Kop-munt, Saturday, 9 September 2017
After years of contraction, Italian house prices are showing modest growth for the first time this year. Standard & Poor's predicts an average
increase of 0.5 percent in a report published this month. This means that Italy has the worst-performing housing market in Europe.
Italians are recovering extremely slow from the financial crisis. Eurostat figures show that the Italian housing market is the only one in Europe
that has lost value since 2010. Even Spain has been on the increase since the beginning of 2015. A slow economic recovery is hindering the housing
market. Moreover, the average Italian accepts the loss in value, assuming that the housing market will recover at a later stage. The number of home
sales more than halved between 2006 (860,000) and 2013 (403,000). This resulted in a locked housing market, hardly any new houses were sold, and
property developers and other parties in the real estate chain were in trouble. So much so that the housing sector is responsible for almost half of
all bad loans from the banks, which were in trouble as a result. Earlier this year, Italy had to bail out two banks for EUR 17 billion.
Finally growth again
The mortgage market, on the other hand, is showing healthy growth. Although housing values have not risen, the number of sales has been increasing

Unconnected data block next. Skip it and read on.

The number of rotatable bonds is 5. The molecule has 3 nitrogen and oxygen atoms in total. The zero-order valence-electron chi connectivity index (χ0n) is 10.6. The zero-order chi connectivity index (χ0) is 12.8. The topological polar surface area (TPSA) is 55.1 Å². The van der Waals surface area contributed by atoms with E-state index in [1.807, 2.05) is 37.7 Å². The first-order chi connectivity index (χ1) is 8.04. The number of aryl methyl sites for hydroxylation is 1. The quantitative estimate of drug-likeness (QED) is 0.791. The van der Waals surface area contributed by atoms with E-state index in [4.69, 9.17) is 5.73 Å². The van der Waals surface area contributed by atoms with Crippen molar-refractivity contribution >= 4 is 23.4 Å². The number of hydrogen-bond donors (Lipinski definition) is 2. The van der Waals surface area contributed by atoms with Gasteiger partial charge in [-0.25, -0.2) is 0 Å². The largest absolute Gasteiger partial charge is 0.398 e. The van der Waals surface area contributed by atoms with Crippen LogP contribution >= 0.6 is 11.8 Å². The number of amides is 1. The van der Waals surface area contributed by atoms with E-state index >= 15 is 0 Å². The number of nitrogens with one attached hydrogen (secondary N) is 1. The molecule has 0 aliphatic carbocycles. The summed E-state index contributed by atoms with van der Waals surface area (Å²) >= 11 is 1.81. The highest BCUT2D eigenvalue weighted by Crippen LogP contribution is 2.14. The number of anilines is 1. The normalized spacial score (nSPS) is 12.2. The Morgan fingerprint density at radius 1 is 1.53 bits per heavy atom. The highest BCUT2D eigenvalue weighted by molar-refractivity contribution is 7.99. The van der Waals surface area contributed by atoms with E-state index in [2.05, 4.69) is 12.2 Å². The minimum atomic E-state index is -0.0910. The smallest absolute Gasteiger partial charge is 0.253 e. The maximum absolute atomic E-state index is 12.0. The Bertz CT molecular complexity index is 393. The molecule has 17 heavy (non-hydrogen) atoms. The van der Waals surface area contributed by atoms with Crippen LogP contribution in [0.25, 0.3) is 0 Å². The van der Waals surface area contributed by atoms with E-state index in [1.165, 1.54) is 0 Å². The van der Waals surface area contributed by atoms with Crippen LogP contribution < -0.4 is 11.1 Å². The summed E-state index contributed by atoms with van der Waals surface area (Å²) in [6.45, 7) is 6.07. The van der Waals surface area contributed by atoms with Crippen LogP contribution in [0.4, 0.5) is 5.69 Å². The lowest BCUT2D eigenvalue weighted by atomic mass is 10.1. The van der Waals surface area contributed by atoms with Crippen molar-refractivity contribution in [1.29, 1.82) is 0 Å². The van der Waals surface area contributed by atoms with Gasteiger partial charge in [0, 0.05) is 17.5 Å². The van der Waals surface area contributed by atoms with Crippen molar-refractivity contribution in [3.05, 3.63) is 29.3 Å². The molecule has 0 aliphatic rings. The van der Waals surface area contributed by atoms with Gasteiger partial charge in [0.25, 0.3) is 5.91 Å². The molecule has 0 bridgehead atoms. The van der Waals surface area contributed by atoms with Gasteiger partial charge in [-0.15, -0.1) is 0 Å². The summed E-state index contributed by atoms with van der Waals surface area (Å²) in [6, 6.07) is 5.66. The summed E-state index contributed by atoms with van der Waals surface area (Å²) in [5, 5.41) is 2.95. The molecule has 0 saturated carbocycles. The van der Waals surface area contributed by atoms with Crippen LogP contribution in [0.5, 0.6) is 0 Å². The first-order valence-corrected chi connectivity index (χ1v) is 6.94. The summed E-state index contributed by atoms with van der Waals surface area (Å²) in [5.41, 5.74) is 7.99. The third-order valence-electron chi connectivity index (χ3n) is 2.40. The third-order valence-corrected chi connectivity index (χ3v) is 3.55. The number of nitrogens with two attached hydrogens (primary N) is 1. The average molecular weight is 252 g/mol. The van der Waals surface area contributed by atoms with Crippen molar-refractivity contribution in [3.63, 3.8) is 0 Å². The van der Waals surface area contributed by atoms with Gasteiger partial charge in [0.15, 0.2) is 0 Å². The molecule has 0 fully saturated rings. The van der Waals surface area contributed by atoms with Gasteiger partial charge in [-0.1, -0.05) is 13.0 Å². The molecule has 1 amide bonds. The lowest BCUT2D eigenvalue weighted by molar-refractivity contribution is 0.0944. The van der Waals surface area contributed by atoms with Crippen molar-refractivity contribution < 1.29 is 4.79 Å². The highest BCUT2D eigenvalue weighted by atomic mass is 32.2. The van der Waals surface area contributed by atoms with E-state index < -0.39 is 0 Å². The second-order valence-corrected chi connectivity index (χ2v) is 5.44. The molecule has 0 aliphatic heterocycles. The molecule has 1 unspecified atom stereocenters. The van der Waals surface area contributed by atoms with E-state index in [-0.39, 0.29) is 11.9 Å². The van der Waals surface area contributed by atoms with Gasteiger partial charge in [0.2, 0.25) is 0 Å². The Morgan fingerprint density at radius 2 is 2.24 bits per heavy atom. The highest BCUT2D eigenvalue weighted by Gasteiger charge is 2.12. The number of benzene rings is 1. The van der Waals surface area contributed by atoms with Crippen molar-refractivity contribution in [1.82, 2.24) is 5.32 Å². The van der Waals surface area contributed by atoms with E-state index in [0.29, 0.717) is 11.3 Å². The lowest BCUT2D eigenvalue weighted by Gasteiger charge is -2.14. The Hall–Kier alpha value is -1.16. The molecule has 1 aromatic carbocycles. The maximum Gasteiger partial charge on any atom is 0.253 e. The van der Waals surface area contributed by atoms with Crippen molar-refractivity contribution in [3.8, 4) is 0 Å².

since 2014. So much so that the Associazione Bancaria Italiana announced that in 2015 the volume of residential mortgages rose by 97% compared to the
previous year. In total, the Italian market amounts to EUR 361.8 billion in mortgages.
Longer fixed-rate periods
The average Italian mortgage amounts to 119,000 euros and has a Loan-to-value of 69.3 percent and an interest rate of 2.5 percent. The term of
Italian mortgages was always relatively short - around fifteen to twenty years - but in recent years this has shifted more towards thirty years.
Because of the low-interest rates, variable interest rates are no longer a favorite, more than half of the mortgages are concluded with an extended
fixed-interest period, often the full term.
Mortgage providers are relatively strict and look in particular at income: monthly housing costs should not exceed 30% of income.
The mortgage market is fragmented, with eighty banks accounting for about eighty percent of the market. Mortgage advisors, whether independent or
not, usually manage to get better deals for their customers than when they call directly at the bank. However, there is a commission that can amount
to up to 3% of the loan sum.
To make life a little easier for starters in the housing market, the Italian Government has introduced tax rebates for first-time buyers. Also, since
2014 there has been the Garanzia Prima Casa Fund, a kind of National Mortgage Guarantee, whereby the government guarantees half of the mortgages that
do not exceed 250,000 euros. However, not all banks are involved, and according to analysts of credit rating agency Fitch, the scheme has little
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. Translated from the Dutch language by Jos Deuling.